One of the weakest aspects of the A7 is the battery life. It seems to drain very quickly, even with the camera sitting idly. Fortunately the batteries are cheap (it uses the same Lithium type as the NEX) and there's always the option of the pricey but useful Vertical Grip, which greatly extends the battery life and makes the camera easily more balanced with bigger lenses attached.
You can also switch on Airplane Mode to keep the built-in WiFi and NFC functionality from sapping the battery unnecessarily, reduce the LCD brightness and disable image review to eke out a bit more longevity. We noticed an improvement in doing so albeit a slight one.
On the subject of connectivity, WiFi allows you to transfer your photos without a cable once you have the desktop software installed and set up. NFC means you can transfer a photo between the A7 and an NFC-enabled device by touch. For remote shooting, the PlayMemories app on Android and iOS is handy, especially if you want to share a photo quickly online.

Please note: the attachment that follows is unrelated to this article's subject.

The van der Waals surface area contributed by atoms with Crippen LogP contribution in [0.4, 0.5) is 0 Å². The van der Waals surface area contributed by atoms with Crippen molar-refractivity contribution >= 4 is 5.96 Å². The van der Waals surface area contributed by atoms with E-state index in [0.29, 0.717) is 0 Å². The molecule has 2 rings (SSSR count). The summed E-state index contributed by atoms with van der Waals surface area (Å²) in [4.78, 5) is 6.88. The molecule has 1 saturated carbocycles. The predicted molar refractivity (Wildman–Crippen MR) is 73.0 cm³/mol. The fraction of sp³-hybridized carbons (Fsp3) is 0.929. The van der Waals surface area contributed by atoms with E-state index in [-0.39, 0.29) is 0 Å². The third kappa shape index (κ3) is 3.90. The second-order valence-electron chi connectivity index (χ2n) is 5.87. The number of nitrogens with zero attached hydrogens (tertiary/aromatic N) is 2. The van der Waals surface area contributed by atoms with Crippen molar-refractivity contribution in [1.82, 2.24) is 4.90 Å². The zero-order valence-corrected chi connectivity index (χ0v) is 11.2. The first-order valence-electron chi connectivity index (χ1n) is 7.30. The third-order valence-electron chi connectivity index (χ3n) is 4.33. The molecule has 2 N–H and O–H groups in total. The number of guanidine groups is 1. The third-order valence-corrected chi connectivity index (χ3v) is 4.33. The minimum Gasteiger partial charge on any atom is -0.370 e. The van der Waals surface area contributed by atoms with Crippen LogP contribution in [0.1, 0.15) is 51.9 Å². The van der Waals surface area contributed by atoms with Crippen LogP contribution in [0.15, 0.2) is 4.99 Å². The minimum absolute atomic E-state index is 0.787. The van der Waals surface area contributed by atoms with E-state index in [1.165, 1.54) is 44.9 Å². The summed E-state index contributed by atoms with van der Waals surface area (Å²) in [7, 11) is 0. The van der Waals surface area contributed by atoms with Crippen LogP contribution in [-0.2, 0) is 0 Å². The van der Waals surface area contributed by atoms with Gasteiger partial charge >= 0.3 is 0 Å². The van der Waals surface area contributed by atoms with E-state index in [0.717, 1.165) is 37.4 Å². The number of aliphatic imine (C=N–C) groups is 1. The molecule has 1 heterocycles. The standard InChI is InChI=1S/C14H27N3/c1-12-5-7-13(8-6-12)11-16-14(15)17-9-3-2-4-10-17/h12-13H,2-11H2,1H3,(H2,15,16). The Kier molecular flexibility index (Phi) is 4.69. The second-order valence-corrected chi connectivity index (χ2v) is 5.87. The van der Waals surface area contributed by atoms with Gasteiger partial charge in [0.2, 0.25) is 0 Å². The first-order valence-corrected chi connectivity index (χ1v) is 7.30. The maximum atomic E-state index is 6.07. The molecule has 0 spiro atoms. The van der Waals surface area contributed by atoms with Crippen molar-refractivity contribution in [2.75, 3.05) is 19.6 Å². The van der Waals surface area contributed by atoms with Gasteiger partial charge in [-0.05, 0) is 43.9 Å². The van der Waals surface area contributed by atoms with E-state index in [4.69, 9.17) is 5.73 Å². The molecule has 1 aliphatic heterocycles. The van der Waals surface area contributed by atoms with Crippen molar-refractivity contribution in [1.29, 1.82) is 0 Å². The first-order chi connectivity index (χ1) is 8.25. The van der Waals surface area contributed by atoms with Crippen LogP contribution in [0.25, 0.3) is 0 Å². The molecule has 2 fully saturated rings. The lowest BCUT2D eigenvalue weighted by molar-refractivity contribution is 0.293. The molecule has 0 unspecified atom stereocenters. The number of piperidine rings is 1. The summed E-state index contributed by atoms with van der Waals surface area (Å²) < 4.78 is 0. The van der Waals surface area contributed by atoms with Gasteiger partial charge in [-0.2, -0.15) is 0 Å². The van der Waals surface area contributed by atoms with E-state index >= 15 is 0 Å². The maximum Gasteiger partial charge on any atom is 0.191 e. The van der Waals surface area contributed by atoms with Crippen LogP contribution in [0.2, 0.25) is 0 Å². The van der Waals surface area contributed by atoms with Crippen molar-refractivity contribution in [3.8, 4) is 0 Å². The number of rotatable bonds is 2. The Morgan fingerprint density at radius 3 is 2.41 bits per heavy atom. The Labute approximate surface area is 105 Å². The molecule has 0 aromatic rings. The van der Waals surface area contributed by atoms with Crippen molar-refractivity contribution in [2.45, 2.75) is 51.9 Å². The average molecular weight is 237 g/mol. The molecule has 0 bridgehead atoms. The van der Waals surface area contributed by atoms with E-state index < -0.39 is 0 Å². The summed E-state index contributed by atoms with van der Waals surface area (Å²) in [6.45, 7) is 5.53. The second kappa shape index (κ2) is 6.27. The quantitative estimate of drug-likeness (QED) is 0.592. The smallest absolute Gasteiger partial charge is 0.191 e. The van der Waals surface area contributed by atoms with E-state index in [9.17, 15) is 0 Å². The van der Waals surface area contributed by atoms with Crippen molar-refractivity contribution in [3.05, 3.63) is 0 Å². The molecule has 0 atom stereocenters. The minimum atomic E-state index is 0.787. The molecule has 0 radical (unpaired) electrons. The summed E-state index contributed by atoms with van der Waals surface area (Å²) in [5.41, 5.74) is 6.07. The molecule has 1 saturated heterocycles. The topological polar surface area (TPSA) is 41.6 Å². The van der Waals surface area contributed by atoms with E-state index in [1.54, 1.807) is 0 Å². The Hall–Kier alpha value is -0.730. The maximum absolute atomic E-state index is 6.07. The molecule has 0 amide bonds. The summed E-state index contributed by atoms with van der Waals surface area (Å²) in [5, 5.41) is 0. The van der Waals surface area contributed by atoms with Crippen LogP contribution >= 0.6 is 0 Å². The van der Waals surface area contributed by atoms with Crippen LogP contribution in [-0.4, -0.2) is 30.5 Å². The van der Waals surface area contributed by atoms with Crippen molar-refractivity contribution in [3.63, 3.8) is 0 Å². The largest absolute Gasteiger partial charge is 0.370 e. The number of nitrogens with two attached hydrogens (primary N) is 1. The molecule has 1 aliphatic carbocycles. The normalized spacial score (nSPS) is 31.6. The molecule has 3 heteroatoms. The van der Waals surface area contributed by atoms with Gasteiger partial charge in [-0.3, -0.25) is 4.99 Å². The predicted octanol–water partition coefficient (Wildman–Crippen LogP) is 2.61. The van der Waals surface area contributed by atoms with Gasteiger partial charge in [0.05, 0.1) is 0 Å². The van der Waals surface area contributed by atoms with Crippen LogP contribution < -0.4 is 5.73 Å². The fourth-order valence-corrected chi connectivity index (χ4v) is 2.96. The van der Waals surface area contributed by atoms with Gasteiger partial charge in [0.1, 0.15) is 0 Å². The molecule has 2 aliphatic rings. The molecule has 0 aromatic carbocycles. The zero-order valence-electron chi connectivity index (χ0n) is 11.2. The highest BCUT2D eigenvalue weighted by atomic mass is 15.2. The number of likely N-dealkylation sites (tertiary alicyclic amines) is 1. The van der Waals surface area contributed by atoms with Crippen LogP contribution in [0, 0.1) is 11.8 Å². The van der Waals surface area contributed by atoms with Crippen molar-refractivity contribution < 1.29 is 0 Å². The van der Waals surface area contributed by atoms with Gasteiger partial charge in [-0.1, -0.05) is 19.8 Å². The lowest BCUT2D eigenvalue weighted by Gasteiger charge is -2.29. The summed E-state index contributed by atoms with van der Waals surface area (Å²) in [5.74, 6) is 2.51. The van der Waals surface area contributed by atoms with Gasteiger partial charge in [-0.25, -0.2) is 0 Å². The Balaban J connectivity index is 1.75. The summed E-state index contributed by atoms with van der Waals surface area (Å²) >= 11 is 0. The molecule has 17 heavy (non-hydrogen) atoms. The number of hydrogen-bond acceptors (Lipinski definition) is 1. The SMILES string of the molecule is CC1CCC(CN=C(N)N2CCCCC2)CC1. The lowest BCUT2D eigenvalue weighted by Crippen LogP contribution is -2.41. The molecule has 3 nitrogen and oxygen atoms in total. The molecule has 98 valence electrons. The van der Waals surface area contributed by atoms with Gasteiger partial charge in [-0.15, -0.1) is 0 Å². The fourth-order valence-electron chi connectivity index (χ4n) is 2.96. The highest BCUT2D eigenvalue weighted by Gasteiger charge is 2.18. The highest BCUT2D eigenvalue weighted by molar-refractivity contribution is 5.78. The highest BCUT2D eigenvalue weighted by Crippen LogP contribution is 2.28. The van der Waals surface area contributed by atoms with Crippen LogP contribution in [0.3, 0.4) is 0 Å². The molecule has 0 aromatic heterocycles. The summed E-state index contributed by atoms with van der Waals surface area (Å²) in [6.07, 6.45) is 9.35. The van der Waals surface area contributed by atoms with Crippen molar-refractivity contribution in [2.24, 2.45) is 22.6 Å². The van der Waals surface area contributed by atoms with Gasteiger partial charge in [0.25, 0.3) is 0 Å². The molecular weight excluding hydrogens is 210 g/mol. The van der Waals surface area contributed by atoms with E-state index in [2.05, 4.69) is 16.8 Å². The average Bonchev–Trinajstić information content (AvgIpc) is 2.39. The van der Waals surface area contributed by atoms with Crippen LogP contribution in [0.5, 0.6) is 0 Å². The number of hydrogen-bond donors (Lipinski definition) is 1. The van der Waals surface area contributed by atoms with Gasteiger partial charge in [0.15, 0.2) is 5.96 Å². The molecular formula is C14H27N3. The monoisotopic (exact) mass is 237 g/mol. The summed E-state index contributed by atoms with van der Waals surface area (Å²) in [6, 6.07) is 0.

We rather like the A7 and A7R's styling. While the Nikon Df goes all-out with the retro vibe, the A7 is a bit more reserved and unassuming, which is more than can be said of the shutter noise. The A7 is loud, although we found it a satisfying noise more than anything. Those who want a stealthy shooter should look elsewhere - the A7 is about as loud as it comes.
The NEX's Tile Menu system has been replaced with a new user-interface that looks somewhere between the RX1 and the NEX-7's offerings. Functions are split into numbered lists, with each divided into overall categories. Moving between the Menu's functions, most of which are easy to find, is done using the control wheel on the rear. Left, right, up and down - it's all self-explanatory.
There is an option to swap back to the NEX menu layout, although we would suggest you stick with the new. The ease of use far outweighs the few minutes needed to familiarise yourself with the new system.